Ex-Schwab Relationship Manager Files Age Discrimination Suit
A former Charles Schwab relationship manager with three decades of industry experience has sued the firm over age discrimination, providing examples of alleged harassment by a supervisor over emails she sent to clients.Monica Knowles, 63, who a Schwab spokesman said worked with the firm’s registered investment advisor clients, alleged that her managing director forced her to resign over alleged infractions that younger colleagues also committed without being disciplined.
The emails brought unsought attention from the public and from Schwab’s chief executive, according to the complaint filed Monday in U.S. District Court in the southern division of Michigan’s eastern district.
One “client” posted on a blog a January 2017 email from Knowles paraphrasing Schwab talking points on how it would enforce an unspecified SEC statute. A “member of the media” asked Schwab if the blog represented its “official position” on the company’s enforcement of the statute, according to the lawsuit.
Knowles, unlike her younger colleagues, received a written warning about the email and other communications, it said.
She also got into trouble for sending a mass email to her RIA clients in June 2017 regarding firm policy on custody of assets. One complained about the policy to Schwab’s chief executive, demonstrating that Knowles “did not have control of the client,” according to the lawsuit. The lawsuit did not mention Schwab Chief Executive Walt Bettinger by name, but said that the “client” had “a personal relationship” with the CEO.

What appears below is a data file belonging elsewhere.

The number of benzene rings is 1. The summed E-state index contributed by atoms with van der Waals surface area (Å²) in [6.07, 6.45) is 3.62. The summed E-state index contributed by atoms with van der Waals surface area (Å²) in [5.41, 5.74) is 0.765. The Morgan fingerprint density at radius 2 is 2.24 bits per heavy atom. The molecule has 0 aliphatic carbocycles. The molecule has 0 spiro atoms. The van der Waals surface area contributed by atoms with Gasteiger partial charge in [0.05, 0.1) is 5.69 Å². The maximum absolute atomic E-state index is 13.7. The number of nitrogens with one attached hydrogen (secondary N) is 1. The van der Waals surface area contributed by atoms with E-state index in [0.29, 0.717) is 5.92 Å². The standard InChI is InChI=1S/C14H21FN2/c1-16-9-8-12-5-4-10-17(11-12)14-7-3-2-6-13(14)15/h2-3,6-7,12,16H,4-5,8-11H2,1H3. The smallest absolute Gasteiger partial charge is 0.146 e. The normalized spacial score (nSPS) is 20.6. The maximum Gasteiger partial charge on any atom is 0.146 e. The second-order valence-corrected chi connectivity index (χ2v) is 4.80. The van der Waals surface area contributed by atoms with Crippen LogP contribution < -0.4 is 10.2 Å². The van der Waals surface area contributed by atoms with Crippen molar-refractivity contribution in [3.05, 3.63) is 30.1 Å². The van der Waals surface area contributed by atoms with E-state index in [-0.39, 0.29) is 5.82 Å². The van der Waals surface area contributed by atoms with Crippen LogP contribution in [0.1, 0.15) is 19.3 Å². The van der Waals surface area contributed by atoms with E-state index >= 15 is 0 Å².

Knowles’ “managing director,” who was not named in the lawsuit, began questioning her about her plans to remain at the firm in March 2017, and forced her to resign in October 2017 in lieu of termination, the complaint said. She was the oldest employee supervised by the managing director and was replaced by someone younger than 40, it said.
“While we dispute the claims of this case, it is our general policy not to comment publicly on pending litigation, including litigation involving current or former employees,” said Peter Greenley, managing director of corporate reputation at Schwab.
The firm “complies with all applicable employment laws,” he added.
Knowles, who first registered as an associated person in 1983 with Prudential-Bache Securities Inc. and who now works at Mercer Global Advisors, seeks unspecified compensatory and punitive damages, interest, costs and attorneys’ fees.
The lawsuit alleges that Schwab violated the federal Age Discrimination in Employment Act and retalaiated against her and harassed her in violation of Michigan’s Elliott-Larsen Civil Rights Act.
Knowles and her lawyer did not respond to requests for comment. At Mercer, an RIA that manages more than $16 billion, she is a managing director at an Ann Arbor, Mich., office, according to the Denver-based firm’s website.
She worked for Schwab for three years as a senior relationship manager at its Novi, Mich., branch, according to her BrokerCheck history. She also has worked at eight other firms, including Princor Financial Services Corp., J.P. Morgan Securities Inc., Intersecurities, Inc., Nationwide Fund Distributors LLC and Banc One Securities Corp.
Age discrimination lawsuits in the securities industry are relatively rare and can be more difficult to prove than sex and race discrimination suits, according to employment lawyers.
An age suit filed in April by a 72-year-old Morgan Stanley employee in Los Angeles is pending, and another filed against Wells Fargo Advisors in February by a 69-year-old broker in Albany, NY, is in mediation, according to court filings.